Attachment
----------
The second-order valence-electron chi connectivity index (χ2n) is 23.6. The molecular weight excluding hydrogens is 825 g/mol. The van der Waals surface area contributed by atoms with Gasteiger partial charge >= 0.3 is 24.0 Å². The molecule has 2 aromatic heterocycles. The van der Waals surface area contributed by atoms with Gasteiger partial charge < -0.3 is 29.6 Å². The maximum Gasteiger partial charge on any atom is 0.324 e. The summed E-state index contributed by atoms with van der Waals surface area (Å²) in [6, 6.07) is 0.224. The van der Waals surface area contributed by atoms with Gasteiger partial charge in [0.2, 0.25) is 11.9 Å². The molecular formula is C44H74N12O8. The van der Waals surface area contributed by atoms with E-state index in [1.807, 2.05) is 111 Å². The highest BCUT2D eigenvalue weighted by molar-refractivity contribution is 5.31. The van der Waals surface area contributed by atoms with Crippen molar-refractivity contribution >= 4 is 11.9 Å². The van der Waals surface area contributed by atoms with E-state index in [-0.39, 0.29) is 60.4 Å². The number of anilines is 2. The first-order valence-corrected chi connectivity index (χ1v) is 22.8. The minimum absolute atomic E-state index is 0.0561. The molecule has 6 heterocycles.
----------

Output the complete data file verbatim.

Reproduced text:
The second-order valence-electron chi connectivity index (χ2n) is 23.6. The molecular weight excluding hydrogens is 825 g/mol. The van der Waals surface area contributed by atoms with Gasteiger partial charge >= 0.3 is 24.0 Å². The molecule has 2 aromatic heterocycles. The van der Waals surface area contributed by atoms with Gasteiger partial charge < -0.3 is 29.6 Å². The maximum Gasteiger partial charge on any atom is 0.324 e. The summed E-state index contributed by atoms with van der Waals surface area (Å²) in [6, 6.07) is 0.224. The van der Waals surface area contributed by atoms with Gasteiger partial charge in [0.2, 0.25) is 11.9 Å². The molecular formula is C44H74N12O8. The van der Waals surface area contributed by atoms with E-state index in [1.807, 2.05) is 111 Å². The highest BCUT2D eigenvalue weighted by molar-refractivity contribution is 5.31. The van der Waals surface area contributed by atoms with Crippen molar-refractivity contribution >= 4 is 11.9 Å². The van der Waals surface area contributed by atoms with E-state index in [-0.39, 0.29) is 60.4 Å². The number of anilines is 2. The first-order valence-corrected chi connectivity index (χ1v) is 22.8. The minimum absolute atomic E-state index is 0.0561. The molecule has 6 heterocycles.